But because Francoeur comes across as such a nice guy, because he’s got that goofy “aw, shucks” thing going on, it was easier to fool myself about him. As a human being, I want to see other decent human beings succeed in their endeavors, and Frenchy seems like a decent human being. There’s nothing wrong with wishing Jeff Francoeur success.

But expecting him to be successful, believing that he would be successful . . . well, that didn’t make any sense. Any disappointment I feel, I know it’s my own fault. I’m not going to blame him for it.

Of course, he also moved from just “disappointing” to “apocalyptic nightmare” about a month ago. That I blame on the Mets running him out there over and over.

Francoeur is taking his cowboy boots — and, yes, he owns cowboy boots — to Texas now. Supposedly he’s only going to face lefthanded pitching, and hitting in that bandbox . . . well, Texas fans, enjoy it while it lasts.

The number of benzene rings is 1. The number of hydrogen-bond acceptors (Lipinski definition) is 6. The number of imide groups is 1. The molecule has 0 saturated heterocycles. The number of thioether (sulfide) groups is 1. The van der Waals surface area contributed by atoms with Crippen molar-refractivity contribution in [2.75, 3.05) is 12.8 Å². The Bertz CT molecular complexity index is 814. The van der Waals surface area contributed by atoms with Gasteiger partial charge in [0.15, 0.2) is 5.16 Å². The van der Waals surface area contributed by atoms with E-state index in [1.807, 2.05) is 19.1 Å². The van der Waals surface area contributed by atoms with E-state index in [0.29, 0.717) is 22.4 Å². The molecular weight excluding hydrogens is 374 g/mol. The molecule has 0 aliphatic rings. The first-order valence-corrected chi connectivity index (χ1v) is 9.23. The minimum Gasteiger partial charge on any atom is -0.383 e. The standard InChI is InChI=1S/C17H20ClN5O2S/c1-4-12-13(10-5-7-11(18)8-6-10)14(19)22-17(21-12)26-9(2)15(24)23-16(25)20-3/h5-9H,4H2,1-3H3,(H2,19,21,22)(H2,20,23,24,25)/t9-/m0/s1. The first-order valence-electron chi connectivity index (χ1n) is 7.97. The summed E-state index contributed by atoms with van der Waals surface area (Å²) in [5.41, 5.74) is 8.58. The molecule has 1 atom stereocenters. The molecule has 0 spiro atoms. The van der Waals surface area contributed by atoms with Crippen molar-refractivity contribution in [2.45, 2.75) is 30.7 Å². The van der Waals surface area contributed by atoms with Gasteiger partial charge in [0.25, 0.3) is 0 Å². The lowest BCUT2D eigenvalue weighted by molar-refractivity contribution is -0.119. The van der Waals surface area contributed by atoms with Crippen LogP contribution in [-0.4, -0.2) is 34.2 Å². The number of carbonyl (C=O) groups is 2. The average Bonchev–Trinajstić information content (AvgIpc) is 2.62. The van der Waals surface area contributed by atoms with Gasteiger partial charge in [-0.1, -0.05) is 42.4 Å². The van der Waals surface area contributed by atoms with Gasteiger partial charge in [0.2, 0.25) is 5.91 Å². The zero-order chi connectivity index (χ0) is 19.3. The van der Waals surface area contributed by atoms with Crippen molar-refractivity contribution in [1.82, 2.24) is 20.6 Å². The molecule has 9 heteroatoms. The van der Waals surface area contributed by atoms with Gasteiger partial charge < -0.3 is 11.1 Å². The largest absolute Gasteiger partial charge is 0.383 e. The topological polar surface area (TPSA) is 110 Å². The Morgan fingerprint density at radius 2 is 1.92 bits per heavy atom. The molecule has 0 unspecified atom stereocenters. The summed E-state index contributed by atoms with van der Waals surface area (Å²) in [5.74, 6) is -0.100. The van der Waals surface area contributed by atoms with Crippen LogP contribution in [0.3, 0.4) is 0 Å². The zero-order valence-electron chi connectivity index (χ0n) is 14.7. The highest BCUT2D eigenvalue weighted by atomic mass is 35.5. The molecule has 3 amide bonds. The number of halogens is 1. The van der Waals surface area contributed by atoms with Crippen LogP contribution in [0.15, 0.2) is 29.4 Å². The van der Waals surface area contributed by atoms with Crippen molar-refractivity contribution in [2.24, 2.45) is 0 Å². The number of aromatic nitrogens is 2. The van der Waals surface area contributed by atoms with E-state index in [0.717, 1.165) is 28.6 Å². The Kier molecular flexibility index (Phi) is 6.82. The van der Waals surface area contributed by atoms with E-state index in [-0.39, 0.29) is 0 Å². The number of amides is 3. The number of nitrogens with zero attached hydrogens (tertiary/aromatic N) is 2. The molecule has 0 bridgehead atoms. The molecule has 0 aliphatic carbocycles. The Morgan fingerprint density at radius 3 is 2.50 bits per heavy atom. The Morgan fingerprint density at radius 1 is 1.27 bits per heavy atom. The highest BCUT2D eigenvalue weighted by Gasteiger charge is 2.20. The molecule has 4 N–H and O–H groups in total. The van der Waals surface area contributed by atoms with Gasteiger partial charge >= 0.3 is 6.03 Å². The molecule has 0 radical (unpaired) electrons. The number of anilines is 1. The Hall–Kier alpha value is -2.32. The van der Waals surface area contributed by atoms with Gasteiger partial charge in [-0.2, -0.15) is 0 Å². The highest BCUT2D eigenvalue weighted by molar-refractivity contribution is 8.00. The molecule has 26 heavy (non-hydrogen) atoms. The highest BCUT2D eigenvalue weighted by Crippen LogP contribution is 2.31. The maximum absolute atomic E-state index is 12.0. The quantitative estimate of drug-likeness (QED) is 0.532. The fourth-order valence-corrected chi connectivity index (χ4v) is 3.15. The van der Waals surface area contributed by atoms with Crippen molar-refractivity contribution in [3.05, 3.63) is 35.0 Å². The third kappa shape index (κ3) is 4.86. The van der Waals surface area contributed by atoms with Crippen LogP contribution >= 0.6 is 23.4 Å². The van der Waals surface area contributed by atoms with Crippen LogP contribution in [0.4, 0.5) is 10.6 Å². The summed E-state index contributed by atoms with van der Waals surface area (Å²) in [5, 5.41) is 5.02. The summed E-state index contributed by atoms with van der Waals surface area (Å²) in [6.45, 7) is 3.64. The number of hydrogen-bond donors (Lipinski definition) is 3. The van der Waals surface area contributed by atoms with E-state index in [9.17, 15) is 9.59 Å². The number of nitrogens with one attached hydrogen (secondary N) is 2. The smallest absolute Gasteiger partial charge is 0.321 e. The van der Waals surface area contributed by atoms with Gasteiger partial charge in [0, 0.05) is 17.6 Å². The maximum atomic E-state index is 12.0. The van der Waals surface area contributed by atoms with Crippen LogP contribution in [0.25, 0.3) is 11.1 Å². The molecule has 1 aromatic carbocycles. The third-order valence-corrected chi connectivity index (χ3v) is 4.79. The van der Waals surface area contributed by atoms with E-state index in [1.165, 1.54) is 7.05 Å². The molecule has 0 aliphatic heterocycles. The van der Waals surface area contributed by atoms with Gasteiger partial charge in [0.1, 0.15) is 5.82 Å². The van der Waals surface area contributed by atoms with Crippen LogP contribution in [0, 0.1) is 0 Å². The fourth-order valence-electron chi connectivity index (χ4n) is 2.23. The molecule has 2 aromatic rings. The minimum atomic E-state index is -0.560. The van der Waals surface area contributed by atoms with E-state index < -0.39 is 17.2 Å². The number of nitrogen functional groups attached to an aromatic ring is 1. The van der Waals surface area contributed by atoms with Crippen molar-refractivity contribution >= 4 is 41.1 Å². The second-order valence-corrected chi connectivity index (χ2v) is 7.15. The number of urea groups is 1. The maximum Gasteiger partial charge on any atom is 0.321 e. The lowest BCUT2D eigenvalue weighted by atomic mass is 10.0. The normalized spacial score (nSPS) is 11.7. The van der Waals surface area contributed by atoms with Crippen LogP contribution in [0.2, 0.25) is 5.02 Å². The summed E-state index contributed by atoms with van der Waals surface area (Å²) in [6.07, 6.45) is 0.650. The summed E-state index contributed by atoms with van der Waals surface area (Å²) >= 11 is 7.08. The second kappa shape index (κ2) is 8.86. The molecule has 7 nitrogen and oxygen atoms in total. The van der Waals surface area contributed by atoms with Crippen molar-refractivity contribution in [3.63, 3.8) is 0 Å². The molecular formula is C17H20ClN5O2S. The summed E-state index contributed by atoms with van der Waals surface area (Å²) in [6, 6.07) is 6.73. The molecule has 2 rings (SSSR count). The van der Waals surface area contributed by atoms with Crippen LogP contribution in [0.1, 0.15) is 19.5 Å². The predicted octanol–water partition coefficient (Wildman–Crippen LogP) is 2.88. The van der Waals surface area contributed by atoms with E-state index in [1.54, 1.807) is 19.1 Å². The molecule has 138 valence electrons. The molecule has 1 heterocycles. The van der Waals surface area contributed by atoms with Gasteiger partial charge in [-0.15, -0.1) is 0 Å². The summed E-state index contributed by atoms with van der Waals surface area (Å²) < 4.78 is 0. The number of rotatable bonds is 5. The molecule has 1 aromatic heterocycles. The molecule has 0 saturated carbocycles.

But don’t believe it.

He doesn’t have a strike zone, he has a zip code. In his first 131 plate appearances Francoeur  had no walks, the longest such streak at the start of a career for a position player since 1984. Of the 437 big league pitches that Francoeur  had seen through Sunday, only nine were delivered with three balls in the count. He has swung at the first pitch 47% of the time; the major league average was 28%. He occasionally frets about selectivity and actually once watched video of his at bats until McCann sauntered by and said, “That’s not you. That’s not what got you here.” Francoeur agrees. “When I don’t think,” he says, “I do well.”